Dan Blumenthal: China Policy Change? (With China Daily’s Response)

From the Washington Times, on Feb. 3, 2009:

Regarding China policy, President Obama may really offer change we can believe in. Treasury Secretary Timothy Geithner’s tough words about China’s manipulation of its currency may be a harbinger of change in America’s increasingly sclerotic approach to the People’s Republic.

President Obama is not part of the generation that shaped our current China policy. He was graduating high school when Washington and Beijing finalized the terms of diplomatic normalization in 1979. Much of the deal had been worked out in secret, and set Washington on a 30-year path that would subordinate concerns about Taiwan, political reform in China, unfair trading practices and even China’s military ambitions to diplomatic engagement at any cost. While the architects of China policy saw China through a Cold War prism, Mr. Obama is the first American president who came of age as the Cold War was receding. For many in Obama’s generation, the massacre of Chinese protesters at Tiananmen Square is a more powerful symbol of Chinese leadership than President Nixon’s breakthrough visit to Beijing.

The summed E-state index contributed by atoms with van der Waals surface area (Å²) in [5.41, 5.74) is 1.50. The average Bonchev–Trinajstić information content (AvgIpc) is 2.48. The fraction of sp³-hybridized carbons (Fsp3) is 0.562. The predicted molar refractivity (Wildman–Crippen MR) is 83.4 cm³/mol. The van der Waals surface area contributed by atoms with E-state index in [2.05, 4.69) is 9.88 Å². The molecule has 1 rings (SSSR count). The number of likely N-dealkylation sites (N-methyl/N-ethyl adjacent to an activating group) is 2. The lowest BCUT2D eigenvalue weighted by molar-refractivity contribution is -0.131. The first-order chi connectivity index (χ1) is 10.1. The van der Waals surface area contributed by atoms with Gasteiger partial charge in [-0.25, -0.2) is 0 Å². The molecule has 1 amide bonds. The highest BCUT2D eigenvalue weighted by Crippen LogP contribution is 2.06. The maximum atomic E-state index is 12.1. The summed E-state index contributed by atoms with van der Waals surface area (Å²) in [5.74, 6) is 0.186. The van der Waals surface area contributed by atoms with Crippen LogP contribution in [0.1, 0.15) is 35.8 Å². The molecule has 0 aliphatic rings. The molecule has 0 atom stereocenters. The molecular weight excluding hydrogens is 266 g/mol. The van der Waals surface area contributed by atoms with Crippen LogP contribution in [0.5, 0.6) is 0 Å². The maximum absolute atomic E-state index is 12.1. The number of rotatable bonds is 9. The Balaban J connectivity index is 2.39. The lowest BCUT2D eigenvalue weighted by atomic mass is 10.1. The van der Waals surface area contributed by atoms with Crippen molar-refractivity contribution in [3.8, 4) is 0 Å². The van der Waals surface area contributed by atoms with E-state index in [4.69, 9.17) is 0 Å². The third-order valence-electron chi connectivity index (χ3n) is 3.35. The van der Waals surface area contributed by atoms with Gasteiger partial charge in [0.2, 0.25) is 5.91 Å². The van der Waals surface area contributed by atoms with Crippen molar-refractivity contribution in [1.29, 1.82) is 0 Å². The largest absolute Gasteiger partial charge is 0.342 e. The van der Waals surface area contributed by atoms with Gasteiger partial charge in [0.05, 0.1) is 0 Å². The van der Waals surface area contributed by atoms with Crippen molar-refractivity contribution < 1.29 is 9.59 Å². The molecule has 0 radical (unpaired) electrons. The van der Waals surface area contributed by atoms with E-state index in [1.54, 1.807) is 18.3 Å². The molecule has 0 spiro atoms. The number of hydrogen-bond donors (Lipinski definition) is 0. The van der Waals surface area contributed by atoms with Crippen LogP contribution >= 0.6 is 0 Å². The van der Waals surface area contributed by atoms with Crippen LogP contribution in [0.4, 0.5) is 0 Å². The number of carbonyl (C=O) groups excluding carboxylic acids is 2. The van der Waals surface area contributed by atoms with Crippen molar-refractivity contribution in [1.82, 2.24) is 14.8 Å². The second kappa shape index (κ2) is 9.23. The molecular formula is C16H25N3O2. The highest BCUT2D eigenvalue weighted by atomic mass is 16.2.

And here is the commentary on the on Feb. 5, 2009: Wrong Policy Advice.

History is replete with examples of wrong counsel derailing policymaking. Dan Blumenthal may not be a hugely important policy analyst but his advice poses such a threat to new US president ’s China policy. In his article in Tuesday’s Washington Times, Blumenthal calls on President Obama to bring in “change we can believe in” regarding the US’ China strategy.

He criticizes the US for engaging China “at any price”, which he believes has subordinated concerns about human rights, Taiwan and military build-up. The change he advocates is for Obama to help China join the club of “democracies” by speaking directly to the Chinese people about “universal” notions of “liberty, justice and transparency”.

Blumenthal seems unaware that not every departure from George W. Bush may be good for the new administration. Irrespective of what Bush has left for Obama – economic slowdown, wreckage from two wars and bitter international relations, strengthened China-US ties may be his biggest gift.



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